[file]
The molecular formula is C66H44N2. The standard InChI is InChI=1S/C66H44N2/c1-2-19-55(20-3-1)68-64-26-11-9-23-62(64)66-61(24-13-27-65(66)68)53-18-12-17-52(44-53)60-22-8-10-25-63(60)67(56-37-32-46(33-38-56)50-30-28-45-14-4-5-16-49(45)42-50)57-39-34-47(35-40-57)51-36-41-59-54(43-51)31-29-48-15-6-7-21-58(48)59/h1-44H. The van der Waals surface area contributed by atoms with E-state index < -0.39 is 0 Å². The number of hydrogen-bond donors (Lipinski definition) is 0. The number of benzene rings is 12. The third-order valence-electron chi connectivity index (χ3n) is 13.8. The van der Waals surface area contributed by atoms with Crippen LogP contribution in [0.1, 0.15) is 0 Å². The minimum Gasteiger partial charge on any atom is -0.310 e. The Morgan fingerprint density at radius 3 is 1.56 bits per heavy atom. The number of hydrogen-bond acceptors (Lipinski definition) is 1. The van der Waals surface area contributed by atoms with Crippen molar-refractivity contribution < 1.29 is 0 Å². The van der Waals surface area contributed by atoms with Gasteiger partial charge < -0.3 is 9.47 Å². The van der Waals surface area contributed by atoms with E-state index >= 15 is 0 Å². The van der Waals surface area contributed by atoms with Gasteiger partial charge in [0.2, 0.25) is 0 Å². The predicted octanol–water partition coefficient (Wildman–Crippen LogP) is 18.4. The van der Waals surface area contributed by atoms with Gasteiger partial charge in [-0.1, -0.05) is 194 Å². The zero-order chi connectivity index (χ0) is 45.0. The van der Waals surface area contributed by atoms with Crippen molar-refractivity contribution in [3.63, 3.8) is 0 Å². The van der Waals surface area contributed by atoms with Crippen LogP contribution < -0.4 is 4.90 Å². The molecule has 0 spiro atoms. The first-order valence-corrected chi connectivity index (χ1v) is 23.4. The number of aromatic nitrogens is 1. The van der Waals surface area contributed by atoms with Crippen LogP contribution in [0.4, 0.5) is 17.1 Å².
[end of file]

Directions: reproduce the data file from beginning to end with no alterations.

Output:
The molecular formula is C66H44N2. The standard InChI is InChI=1S/C66H44N2/c1-2-19-55(20-3-1)68-64-26-11-9-23-62(64)66-61(24-13-27-65(66)68)53-18-12-17-52(44-53)60-22-8-10-25-63(60)67(56-37-32-46(33-38-56)50-30-28-45-14-4-5-16-49(45)42-50)57-39-34-47(35-40-57)51-36-41-59-54(43-51)31-29-48-15-6-7-21-58(48)59/h1-44H. The van der Waals surface area contributed by atoms with E-state index < -0.39 is 0 Å². The number of hydrogen-bond donors (Lipinski definition) is 0. The number of benzene rings is 12. The third-order valence-electron chi connectivity index (χ3n) is 13.8. The van der Waals surface area contributed by atoms with Crippen LogP contribution in [0.1, 0.15) is 0 Å². The minimum Gasteiger partial charge on any atom is -0.310 e. The Morgan fingerprint density at radius 3 is 1.56 bits per heavy atom. The number of hydrogen-bond acceptors (Lipinski definition) is 1. The van der Waals surface area contributed by atoms with Crippen molar-refractivity contribution < 1.29 is 0 Å². The van der Waals surface area contributed by atoms with Gasteiger partial charge < -0.3 is 9.47 Å². The van der Waals surface area contributed by atoms with E-state index >= 15 is 0 Å². The van der Waals surface area contributed by atoms with Gasteiger partial charge in [0.2, 0.25) is 0 Å². The predicted octanol–water partition coefficient (Wildman–Crippen LogP) is 18.4. The van der Waals surface area contributed by atoms with Gasteiger partial charge in [-0.1, -0.05) is 194 Å². The zero-order chi connectivity index (χ0) is 45.0. The van der Waals surface area contributed by atoms with Crippen molar-refractivity contribution in [3.63, 3.8) is 0 Å². The van der Waals surface area contributed by atoms with Crippen LogP contribution < -0.4 is 4.90 Å². The molecule has 0 spiro atoms. The first-order valence-corrected chi connectivity index (χ1v) is 23.4. The number of aromatic nitrogens is 1. The van der Waals surface area contributed by atoms with Crippen LogP contribution in [0.4, 0.5) is 17.1 Å².